Is our criminal justice system based on punishment for life, or restitution/debt paid?
When I was a kid, I watched westerns and rooted for my cowboy heroes against the crooks. Over the years, I’ve been a fan of whatever the latest police TV show was popular. Criminals were the “bad guys,” fictional characters on the screen for my entertainment. I never gave much thought to criminals . . . as people that is.
But with the upcoming election, I’ve had to reconsider my position. No, reconsider is not the word. I’ve had to establish my position.
Just as a person is presumed innocent until found guilty, a person who has served their time should be considered rehabilitated (unless they show otherwise) and bestowed the rights of full citizenship.
It would seem logical to allow the ex-offender to regain the rights of citizenship. In the case of Florida, this would include adding the right for non-violent ex-felons to vote. This is the intent of Amendment 4.
As a northern suburban Black child, I was raised in White schools, and the education I received was Anglo-centered. With the exception of slavery and Jim Crow laws, we were taught nothing about how our institutions, protected by the legislative and criminal justice systems, worked methodically to keep minorities at a disadvantage.
A disproportionate number of Blacks fill the jails. Consequently, when released, a disproportionate number of Blacks in Florida are denied voting rights that are afforded to ex-felons in most states across the nation.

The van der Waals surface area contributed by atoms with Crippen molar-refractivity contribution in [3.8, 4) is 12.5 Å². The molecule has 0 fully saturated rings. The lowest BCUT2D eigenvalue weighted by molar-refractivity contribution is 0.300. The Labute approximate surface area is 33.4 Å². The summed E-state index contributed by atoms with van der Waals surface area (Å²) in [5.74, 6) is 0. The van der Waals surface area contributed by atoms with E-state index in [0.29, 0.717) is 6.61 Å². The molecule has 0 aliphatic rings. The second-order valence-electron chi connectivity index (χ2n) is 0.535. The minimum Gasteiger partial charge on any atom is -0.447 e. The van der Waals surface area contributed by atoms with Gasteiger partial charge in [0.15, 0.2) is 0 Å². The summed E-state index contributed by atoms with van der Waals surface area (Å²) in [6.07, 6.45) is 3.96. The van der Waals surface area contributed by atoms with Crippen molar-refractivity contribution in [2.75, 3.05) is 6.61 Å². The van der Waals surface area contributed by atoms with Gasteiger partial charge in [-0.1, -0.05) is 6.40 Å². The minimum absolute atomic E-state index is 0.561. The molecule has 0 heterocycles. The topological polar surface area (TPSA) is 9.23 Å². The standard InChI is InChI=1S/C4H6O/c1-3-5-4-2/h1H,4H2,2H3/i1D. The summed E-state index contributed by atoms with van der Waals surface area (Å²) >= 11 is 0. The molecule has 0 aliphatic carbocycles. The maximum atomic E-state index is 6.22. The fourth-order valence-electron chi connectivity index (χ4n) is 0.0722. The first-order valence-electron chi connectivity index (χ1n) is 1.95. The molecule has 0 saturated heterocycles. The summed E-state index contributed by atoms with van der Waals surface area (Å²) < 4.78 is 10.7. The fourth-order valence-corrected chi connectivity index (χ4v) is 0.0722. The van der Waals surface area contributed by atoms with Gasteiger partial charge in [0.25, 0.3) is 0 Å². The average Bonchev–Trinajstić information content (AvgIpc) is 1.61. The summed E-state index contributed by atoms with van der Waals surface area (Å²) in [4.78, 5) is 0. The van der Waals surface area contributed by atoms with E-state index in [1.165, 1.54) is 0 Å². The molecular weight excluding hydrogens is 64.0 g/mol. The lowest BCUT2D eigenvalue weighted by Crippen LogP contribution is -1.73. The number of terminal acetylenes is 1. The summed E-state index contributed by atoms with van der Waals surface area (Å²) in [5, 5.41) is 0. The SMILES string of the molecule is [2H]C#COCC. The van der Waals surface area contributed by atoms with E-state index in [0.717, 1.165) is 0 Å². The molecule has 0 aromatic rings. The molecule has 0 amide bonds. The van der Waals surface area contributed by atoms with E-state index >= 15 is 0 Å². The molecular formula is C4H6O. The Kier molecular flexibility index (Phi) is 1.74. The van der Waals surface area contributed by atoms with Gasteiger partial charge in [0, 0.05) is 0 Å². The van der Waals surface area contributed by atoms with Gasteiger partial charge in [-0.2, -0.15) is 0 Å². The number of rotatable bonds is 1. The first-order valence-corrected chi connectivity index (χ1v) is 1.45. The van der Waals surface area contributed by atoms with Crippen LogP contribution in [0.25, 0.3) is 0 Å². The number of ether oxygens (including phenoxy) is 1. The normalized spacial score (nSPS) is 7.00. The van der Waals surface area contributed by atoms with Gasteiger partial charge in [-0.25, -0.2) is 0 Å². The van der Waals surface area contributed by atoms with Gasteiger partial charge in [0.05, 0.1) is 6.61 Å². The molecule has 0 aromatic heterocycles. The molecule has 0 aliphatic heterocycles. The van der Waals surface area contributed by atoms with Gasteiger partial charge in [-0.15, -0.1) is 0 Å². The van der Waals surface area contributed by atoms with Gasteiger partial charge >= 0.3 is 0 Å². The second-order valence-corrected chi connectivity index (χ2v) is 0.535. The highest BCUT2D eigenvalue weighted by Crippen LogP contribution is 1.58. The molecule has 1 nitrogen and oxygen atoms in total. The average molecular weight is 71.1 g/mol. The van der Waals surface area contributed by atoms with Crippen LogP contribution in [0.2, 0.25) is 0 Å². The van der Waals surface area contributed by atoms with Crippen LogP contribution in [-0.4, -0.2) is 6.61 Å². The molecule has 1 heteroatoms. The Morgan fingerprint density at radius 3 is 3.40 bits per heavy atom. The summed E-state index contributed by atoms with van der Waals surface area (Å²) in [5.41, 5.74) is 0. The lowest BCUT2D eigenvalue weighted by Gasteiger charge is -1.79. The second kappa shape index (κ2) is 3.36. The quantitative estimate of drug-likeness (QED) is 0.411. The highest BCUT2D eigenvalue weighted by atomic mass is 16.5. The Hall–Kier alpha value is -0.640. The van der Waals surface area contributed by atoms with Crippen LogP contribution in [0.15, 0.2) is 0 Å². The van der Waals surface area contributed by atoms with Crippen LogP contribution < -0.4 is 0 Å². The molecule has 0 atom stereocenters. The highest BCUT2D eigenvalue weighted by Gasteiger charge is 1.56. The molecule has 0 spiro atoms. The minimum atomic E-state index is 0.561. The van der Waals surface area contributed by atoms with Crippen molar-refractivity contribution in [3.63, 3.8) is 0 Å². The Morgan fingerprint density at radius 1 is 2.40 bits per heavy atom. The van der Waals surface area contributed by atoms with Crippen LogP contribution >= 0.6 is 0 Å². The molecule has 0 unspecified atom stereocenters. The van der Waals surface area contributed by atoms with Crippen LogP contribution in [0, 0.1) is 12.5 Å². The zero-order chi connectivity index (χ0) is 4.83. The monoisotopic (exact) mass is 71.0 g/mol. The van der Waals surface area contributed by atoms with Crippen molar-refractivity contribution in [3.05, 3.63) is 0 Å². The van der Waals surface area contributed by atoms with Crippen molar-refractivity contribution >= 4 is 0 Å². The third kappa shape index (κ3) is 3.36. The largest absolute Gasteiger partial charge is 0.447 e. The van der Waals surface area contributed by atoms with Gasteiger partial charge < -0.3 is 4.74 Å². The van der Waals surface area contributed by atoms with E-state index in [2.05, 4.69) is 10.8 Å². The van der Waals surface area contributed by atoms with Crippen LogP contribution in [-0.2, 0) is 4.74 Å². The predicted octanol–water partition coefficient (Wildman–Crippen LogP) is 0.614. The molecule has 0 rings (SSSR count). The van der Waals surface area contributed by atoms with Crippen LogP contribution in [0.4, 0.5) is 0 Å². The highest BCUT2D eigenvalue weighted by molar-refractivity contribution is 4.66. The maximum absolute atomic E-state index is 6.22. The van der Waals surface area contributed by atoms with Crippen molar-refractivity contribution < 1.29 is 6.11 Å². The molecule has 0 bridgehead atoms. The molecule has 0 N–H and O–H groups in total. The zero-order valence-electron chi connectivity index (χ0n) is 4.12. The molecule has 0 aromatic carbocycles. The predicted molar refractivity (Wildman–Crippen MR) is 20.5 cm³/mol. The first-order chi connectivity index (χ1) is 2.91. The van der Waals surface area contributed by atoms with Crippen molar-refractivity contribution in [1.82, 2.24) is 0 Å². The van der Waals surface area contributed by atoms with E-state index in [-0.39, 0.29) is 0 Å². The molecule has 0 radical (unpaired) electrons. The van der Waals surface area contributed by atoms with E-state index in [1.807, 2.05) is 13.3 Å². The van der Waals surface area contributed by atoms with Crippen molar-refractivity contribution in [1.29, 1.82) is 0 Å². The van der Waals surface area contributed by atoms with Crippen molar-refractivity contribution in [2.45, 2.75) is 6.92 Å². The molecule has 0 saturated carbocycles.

In my younger days, I would not have made the leap from disenfranchising ex-felons to the concept of limiting or preventing Blacks, Browns, and the poor from voting. As a Northerner, voter suppression to me, meant poll taxes, literacy tests and counting beans in a jar. These were Southern racist means to keep minorities away from the decision making process afforded by voting.
Equal protection under the law is purported as an American standard. In reality, the person of financial means, able to retain a high-end lawyer, has a better chance of having a felony reduced to a misdemeanor. For the person in the lower economic strata the felony conviction is more likely to stand.
If I had access to this information when I was young, my views on the humanity of criminals would probably have been different. I might have been more compassionate towards the “bad guys.”
But it’s not too late to extend my compassion and vote Yes for Amendment 4.
written by Amy Bryant, Safety Harbor resident blogger
Author of You Can Go Home Again